Are Women Advisors the Future of Financial Advice?

Dan Richards

The business world has changed in many ways in the past 50 years – but perhaps no more than in its treatment of women.

In 1965, women were routinely paid less than men for the same jobs; after all, men had families to support. Women were regularly overlooked for promotions; there was no point in promoting someone who would quit to stay home and have kids as soon as she found a husband. Women were seen as lacking the drive and toughness to succeed in business; the first time she lost a client, a woman would collapse in tears. And the “Mad Men” world of workplace sexual innuendo and harassment was a reality that women had to deal with on a daily basis.

Since then, strides have been made that would have been unthinkable 50 years ago. Today, women make up the majority of students in leading medical and law schools. Women represent 40% of students at the Harvard Business School, which 50 years ago saw its first eight women graduate, along with 678 male classmates. It is notable that Harvard Business School took almost 60 years after its founding in 1908 to admit women, and today has the goal of getting to 50% representation.

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But there is still progress to be made.

Women have yet to broadly crack the CEO-glass ceiling and are still dramatically underrepresented on corporate boards and in engineering, technology and the sciences. There has been considerable commentary about the fact that just 20% of Google’s engineers are women, and there is only one woman among Google’s top 12 leaders. Indeed, women represent only one in five professors in engineering and the sciences at American universities (about half the proportion of faculty overall), something that got former Harvard President Larry Summers in trouble when he suggested that this might be due to innate differences between the genders.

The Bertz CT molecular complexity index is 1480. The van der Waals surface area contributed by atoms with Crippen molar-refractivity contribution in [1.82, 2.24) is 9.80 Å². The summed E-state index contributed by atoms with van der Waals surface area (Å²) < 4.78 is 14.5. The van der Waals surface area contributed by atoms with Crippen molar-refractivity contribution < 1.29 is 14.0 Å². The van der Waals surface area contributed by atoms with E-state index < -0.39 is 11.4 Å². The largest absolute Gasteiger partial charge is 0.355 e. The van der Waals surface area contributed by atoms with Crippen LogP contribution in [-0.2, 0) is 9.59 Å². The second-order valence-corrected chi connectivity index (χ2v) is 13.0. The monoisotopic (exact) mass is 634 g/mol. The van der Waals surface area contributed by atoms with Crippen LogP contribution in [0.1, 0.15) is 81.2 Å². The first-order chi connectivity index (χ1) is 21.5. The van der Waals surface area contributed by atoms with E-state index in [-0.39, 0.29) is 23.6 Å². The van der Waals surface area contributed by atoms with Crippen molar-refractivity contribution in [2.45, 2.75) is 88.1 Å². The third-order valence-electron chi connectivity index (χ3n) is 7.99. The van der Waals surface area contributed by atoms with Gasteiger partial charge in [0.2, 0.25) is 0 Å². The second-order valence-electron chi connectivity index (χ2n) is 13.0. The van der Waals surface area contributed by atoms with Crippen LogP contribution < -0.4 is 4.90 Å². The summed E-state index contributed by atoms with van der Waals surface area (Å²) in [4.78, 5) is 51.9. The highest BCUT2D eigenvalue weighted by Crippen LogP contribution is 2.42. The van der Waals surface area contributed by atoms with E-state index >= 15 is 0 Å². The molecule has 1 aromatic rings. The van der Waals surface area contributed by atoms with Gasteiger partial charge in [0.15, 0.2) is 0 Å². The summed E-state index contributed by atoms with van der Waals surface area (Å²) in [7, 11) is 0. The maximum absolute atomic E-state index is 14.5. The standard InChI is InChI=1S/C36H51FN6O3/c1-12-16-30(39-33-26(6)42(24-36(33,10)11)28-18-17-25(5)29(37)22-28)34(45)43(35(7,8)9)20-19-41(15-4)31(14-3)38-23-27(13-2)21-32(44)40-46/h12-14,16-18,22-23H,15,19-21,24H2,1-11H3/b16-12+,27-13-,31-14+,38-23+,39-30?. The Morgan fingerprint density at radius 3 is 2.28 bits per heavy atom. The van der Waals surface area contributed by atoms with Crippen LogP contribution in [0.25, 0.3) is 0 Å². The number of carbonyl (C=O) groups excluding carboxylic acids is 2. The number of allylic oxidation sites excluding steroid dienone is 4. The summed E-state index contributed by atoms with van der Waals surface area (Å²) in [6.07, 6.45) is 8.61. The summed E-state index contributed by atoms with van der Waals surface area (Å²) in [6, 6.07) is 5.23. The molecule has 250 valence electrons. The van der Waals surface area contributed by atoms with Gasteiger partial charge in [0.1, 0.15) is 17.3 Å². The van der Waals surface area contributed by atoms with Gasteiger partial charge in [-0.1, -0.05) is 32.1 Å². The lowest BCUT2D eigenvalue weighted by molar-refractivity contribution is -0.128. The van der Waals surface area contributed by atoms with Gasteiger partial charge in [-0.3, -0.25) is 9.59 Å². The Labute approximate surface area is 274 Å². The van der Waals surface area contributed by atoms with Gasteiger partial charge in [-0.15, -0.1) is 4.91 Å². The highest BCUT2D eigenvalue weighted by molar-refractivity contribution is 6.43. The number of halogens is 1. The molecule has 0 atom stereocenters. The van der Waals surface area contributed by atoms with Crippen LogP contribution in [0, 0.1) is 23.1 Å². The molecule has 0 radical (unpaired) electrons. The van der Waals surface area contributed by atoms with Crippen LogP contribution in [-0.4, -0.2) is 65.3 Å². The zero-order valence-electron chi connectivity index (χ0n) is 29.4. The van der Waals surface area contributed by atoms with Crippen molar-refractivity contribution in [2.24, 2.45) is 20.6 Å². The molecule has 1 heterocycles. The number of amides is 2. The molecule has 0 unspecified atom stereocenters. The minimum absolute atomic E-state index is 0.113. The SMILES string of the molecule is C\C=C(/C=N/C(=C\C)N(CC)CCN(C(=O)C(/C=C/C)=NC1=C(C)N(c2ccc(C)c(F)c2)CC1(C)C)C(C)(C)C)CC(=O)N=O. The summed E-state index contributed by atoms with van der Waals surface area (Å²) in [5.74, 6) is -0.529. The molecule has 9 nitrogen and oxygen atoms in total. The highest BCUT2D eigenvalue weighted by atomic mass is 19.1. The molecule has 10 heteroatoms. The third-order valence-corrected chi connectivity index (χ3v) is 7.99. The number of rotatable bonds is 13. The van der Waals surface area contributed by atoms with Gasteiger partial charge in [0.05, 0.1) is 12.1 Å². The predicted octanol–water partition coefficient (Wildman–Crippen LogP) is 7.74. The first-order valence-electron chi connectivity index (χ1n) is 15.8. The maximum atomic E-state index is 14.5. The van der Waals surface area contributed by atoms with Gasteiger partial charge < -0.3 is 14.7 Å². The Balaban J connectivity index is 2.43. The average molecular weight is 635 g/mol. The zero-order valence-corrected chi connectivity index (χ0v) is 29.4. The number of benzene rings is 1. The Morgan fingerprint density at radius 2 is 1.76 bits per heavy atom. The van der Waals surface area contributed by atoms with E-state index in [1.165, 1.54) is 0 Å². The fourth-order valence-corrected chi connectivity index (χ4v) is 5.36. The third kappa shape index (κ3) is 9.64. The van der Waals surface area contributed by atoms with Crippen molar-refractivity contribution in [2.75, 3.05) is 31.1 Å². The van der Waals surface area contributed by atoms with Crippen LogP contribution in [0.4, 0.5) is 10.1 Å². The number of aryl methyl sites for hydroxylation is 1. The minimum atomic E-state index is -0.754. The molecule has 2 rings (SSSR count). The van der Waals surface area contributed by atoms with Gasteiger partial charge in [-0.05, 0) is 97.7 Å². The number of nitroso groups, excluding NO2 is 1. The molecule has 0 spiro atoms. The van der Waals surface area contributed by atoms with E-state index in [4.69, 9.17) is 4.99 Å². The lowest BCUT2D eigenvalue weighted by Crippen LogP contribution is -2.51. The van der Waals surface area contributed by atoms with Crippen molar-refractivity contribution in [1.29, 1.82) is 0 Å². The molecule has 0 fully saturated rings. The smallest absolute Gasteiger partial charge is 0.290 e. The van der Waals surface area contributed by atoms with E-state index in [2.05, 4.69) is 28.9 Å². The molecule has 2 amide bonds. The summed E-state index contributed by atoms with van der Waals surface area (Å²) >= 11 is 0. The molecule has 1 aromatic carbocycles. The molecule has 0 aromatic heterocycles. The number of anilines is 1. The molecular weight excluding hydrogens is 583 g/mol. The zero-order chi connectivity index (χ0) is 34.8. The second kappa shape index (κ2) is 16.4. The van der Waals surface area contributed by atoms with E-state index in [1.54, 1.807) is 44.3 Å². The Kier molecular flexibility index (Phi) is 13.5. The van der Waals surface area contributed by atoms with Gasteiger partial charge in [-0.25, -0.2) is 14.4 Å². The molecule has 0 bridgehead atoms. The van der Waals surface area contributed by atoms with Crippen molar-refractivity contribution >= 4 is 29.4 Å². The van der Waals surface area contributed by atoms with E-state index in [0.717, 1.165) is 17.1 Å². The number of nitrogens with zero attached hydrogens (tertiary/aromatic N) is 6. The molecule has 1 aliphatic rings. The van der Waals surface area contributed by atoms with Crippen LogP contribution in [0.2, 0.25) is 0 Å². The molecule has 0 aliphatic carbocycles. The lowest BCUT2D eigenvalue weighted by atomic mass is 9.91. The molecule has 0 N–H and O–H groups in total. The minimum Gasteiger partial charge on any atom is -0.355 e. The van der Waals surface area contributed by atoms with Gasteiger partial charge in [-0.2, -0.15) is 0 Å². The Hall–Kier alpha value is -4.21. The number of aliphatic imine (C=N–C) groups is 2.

And despite progress, the financial industry still lags. The U.S. Department of Labor reports that women make up just over 30% of financial advisors, and women make up less than one-in-four CFPs. Yet the case can be made that women advisors represent the future of financial advice and that some of the same differences from men that held women back in the past will work to their advantage going forward.

How male and female advisors differ

Twenty years ago, relationship counsellor John Gray published Men are from Mars, Women are from Venus, in which he explored how the two genders communicate and interact. Sitting on the best-seller list for over 120 weeks, this book was among the first to explicitly address the differences in how, as a general rule, men and women differ when it comes to relationships.

A word of caution here: We buy into stereotypes at our peril, and the key words in the previous sentence were “as a general rule.” That said, there are broadly accepted patterns about how men and women typically differ in their approach in a business setting. In preparing this article, I talked to successful advisors – six men and six women – about the differences that they see between the genders at their firms. Of course, not every male advisor and not every female advisor fits these patterns, but in talking to advisors of both genders, I heard general consensus on the different ways that men and women tend to work.